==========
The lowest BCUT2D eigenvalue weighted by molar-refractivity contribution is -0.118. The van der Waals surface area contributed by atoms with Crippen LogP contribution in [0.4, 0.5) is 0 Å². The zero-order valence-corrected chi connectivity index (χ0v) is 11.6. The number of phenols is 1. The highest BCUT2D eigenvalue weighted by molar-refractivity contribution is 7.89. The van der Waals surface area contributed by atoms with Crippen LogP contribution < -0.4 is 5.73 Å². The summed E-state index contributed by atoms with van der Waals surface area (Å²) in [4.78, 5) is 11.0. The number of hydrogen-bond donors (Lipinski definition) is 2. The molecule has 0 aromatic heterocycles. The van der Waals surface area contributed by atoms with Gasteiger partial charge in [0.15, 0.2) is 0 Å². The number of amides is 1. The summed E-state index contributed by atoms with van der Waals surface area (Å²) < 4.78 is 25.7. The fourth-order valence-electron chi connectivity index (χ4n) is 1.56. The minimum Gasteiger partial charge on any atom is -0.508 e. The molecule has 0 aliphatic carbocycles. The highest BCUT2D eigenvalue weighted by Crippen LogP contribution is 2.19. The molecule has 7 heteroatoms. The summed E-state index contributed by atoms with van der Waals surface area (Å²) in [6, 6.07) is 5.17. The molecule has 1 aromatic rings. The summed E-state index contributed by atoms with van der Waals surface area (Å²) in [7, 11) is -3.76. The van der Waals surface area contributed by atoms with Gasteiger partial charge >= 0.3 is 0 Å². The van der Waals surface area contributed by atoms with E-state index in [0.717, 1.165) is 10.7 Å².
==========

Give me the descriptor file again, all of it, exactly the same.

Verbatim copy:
The lowest BCUT2D eigenvalue weighted by molar-refractivity contribution is -0.118. The van der Waals surface area contributed by atoms with Crippen LogP contribution in [0.4, 0.5) is 0 Å². The zero-order valence-corrected chi connectivity index (χ0v) is 11.6. The number of phenols is 1. The highest BCUT2D eigenvalue weighted by molar-refractivity contribution is 7.89. The van der Waals surface area contributed by atoms with Crippen LogP contribution < -0.4 is 5.73 Å². The summed E-state index contributed by atoms with van der Waals surface area (Å²) in [4.78, 5) is 11.0. The number of hydrogen-bond donors (Lipinski definition) is 2. The molecule has 0 aromatic heterocycles. The van der Waals surface area contributed by atoms with Gasteiger partial charge in [0.15, 0.2) is 0 Å². The number of amides is 1. The summed E-state index contributed by atoms with van der Waals surface area (Å²) < 4.78 is 25.7. The fourth-order valence-electron chi connectivity index (χ4n) is 1.56. The minimum Gasteiger partial charge on any atom is -0.508 e. The molecule has 0 aliphatic carbocycles. The highest BCUT2D eigenvalue weighted by Crippen LogP contribution is 2.19. The molecule has 7 heteroatoms. The summed E-state index contributed by atoms with van der Waals surface area (Å²) in [6, 6.07) is 5.17. The molecule has 1 aromatic rings. The summed E-state index contributed by atoms with van der Waals surface area (Å²) in [7, 11) is -3.76. The van der Waals surface area contributed by atoms with Gasteiger partial charge >= 0.3 is 0 Å². The van der Waals surface area contributed by atoms with E-state index in [0.717, 1.165) is 10.7 Å².